|Cast off : the strange adventures of Petra De Winter and Bram Broen|
Author: Yohalem, Eve
Told in their separate voices, twelve-year-olds Petra, who escaped her abusive father's Amsterdam house in 1663, and Bram, a half-Javanese/half-Dutch boy, relate their adventures at sea after Petra stows away and Bram, son of the ship's carpenter, helps her disguise herself as a boy.
|Accelerated Reader Information:|
Interest Level: MG
Reading Level: 5.10
Points: 9.0 Quiz: 189088
Common Core Standards
Grade 5 → Reading → RL Literature → 5.RL Key Ideas & Details
Grade 5 → Reading → RL Literature → 5.RL Craft & Structure
Grade 5 → Reading → RL Literature → 5.RL Integration & Knowledge of Ideas
Grade 6 → Reading → RL Literature → 6.RL Key Ideas & Details
Grade 6 → Reading → RL Literature → 6.RL Craft & Structure
Grade 6 → Reading → RL Literature → 6.RL Integration of Knowledge & Ideas
Kirkus Reviews (03/15/15)
School Library Journal (05/01/15)
The Bulletin of the Center for Children's Books (07/15)
Full Text Reviews:
Booklist - 04/15/2015 Becoming a stowaway isn’t Petra DeWinter’s first choice for escaping her father’s abuse, but hiding on a ship bound for the Dutch East Indies seems to be her only option. The problem is that it’s 1663, she is 12, and she is a girl. If discovered, she could be thrown overboard to either drown or be shark food, or she could be sent home as soon as the ship makes land. When Bram Broen, a mestizo boy aboard the ship, stumbles upon Petra, she agrees to help him with his chores in exchange for keeping her presence a secret. Things go well for both until tensions aboard the ship reach fever pitch and the lives of crew members are at stake. The tweens are forced to make tough decisions about loyalty, friendship, and survival. Pirates, illness, mutiny, and storms on the high seas are the backdrop of an adventure that will have readers alternately breathless and cheering. Perfect for those who loved The True Confessions of Charlotte Doyle (1990). - Copyright 2015 Booklist.
School Library Journal - 05/01/2015 Gr 5–8—The year is 1663, and motherless 12-year-old Petra escapes her once well-to-do abusive alcoholic father by stowing away on a merchant ship bound for the East Indies from her home in Amsterdam. She is discovered and befriended by Bram, an illegitimate boy of mixed-race heritage whose mother was Javanese and whose father was a Dutch sailor. Petra secretly assists Bram with his daily tasks such as weaving rope, making repairs, and organizing supplies. The boy is hoping that if he works hard, the ship's captain will sign papers that make him a "legal son" and that will allow him to set foot on European land. The story is told in alternating points of view from each of these unique perspectives. Disguised as a boy, Petra eventually boldly exposes herself to the crew, using her sewing skills to assist with an emergency surgery. After being keelhauled as punishment for being onboard, Petra continues to work alongside the ship's doctor. Yohalem's thorough research, authentic nautical jargon, and sailors' dialect brings this riveting tale to life. Likable characters and rich historical detail from daily food and drink to the elaborate hierarchy of the ship's crew to how to use a "butt-broom" make this a believable tale. Adventures abound as Petra and Bram struggle through raging storms, rollicking battles with pirates, and deadly bouts of disease. Plots of mutiny heighten tensions and divide loyalties, and Bram and Petra are both dangerously caught in the middle, fighting for survival and a place to call home. VERDICT Pair this book with Avi's The True Confessions of Charlotte Doyle (1990) or Karen Hesse's Stowaway (2001, both Scholastic). A thoroughly satisfying high seas adventure.—Madeline J. Bryant, Los Angeles Public Library - Copyright 2015 Publishers Weekly, Library Journal and/or School Library Journal used with permission.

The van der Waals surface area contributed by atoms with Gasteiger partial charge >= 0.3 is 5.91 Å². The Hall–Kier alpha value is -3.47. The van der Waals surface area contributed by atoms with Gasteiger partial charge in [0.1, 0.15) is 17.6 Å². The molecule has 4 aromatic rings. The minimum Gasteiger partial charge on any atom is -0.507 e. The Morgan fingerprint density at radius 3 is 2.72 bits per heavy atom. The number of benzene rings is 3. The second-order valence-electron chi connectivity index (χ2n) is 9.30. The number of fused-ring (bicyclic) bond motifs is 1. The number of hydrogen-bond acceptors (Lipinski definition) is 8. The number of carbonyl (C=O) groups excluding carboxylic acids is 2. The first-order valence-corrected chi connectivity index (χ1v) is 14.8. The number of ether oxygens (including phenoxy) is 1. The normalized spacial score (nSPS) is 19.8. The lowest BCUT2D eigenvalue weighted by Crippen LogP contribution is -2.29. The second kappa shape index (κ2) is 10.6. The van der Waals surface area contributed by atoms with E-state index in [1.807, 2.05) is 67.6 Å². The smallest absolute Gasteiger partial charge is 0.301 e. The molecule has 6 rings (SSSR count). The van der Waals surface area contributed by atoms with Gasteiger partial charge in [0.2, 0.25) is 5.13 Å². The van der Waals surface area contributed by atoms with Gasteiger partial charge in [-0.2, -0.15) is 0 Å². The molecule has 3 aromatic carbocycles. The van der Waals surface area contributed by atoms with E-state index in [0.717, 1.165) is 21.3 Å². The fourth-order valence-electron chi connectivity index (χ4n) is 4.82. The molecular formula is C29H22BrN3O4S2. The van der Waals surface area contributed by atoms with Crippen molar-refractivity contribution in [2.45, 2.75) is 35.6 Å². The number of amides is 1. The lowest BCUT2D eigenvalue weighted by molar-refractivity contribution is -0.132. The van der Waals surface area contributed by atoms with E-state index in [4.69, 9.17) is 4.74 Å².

Bulletin for the Center... - 07/01/2015 Twelve-year-old Petra De Winter is accustomed to her father’s abuse, but when he chases her through the Amsterdam streets with an iron poker, she is finally desperate enough to stow away on a Dutch East India Company ship preparing to set sail. She’s discovered by Bram, the half-Dutch, half-Javanese son of the ship’s carpenter; Bram’s biracial status has left him virtually trapped aboard the ship, with no maternal family left in Java and no landing privileges in his father’s homeland. His one hope for freedom is to secure official papers of legitimacy, for which he will need the captain’s recommendation, and to that end he strikes a bargain with Petra. He’ll keep her presence secret if she will help ingratiate him with Captain De Ridder by performing some of Bram’s shipboard tasks. At first, the arrangement works well; Petra, who is used to meticulous management of her father’s household, is happiest when she’s working; Bram is steadily rising in De Ridder’s esteem as a valued crew member. Petra, however, comes down with a serious fever and must see the ship’s doctor, who discovers their ruse. Soon the crew turns against Petra and Bram, superstitiously blaming any misfortune on the presence of a female. Although comparisons of Petra with the spirited heroines of Avi’s The True Adventures of Charlotte Doyle (BCCB 11/90) and Meyer’s Bloody Jack (BCCB 12/02) are inevitable, this is as much Bram’s story as Petra’s, and the setting aboard a seventeenth-century commercial vessel—carrying Dutch East India Company payroll and thus a target for piracy and mutiny—offers opportunity to refresh a well-worn plot. It’s nearly unthinkable that Yohalem will abandon her protagonists on the lonely island on which they’re last seen, so keep your eyes peeled for a sequel. EB - Copyright 2015 The Board of Trustees of the University of Illinois.